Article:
The dazzling nature of Health makes it a hopeless effort to attempt to translate any sort of highlight reel culled from dynamic compositions or elegant vocal acrobatics. (For those seeking more telling details about the grandeur and genesis of each song, I’ll point you in the direction of Herohill’s interview with MacIssac where he discusses Health on a song-by-song basis.) Arranged as a musical rooted in indie-leaning orchestral-pop, each offering is a knockout that serves as a tapestry woven into a voluminous work capable of grabbing you by the heartstrings on first listen while built for the long haul. There is such obvious timelessness pouring from every nook and cranny of these songs that it takes little effort for listeners to leap from their bustling 21st Century worldview into a place and time where the album’s picturesque cover art (of a lone sailor left-handed-saluting a ship barreling against choppy seas in the snow-drenched night) becomes an immediate reality.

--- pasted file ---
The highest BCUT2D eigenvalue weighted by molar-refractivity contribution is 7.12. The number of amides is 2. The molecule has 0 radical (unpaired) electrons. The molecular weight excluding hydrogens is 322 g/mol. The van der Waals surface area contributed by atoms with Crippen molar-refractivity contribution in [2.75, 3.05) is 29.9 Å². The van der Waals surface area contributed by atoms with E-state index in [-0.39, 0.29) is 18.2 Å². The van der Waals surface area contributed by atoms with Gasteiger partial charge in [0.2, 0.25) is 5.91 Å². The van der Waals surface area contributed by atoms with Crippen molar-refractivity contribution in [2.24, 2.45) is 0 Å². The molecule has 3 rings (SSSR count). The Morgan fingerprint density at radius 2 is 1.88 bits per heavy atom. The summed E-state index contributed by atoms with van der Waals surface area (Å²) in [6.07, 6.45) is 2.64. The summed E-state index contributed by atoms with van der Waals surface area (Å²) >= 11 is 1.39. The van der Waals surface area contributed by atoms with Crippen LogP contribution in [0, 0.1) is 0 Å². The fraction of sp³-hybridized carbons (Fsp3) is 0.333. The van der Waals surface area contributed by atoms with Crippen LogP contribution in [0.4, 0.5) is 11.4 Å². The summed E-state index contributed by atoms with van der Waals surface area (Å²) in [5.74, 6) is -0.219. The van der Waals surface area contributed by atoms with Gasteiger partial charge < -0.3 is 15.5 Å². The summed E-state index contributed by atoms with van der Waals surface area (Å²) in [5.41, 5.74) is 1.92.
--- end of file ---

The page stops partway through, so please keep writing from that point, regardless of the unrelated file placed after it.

MacIsaac spearheaded the organization of Health in terms of lyrics and arrangements (he also works with the acclaimed Zuppa Theatre troupe and composes scores for film and television). Laying the musical foundation while playing piano, organ, guitar, bass, mandolin, banjo, accordion, harmonica, omnichord, and percussion, MacIsaac tapped bassist Adam Fine, harpist Ellen Gibling, and multi-instrumentalist David Christensen to round out the instrumental core of The Heavy Blinkers for the record. For vocal duties, Juno Award-nominated singer-songwriter Jenn Grant, Melanie Stone and Stewart Legere shine, and their performances are so consistently breathtaking and heartfelt that it takes conscious effort to remember they are channeling the emotions of MacIsaac’s lines and didn’t write their own material. Additionally, longtime MasIsaac favorite Sondre Lerche takes the lead on the duet “It Sounds Better Than It Sounds,” and Sean O’Hagan of The High Llamas lends his voice to “I Should Be Sleeping.”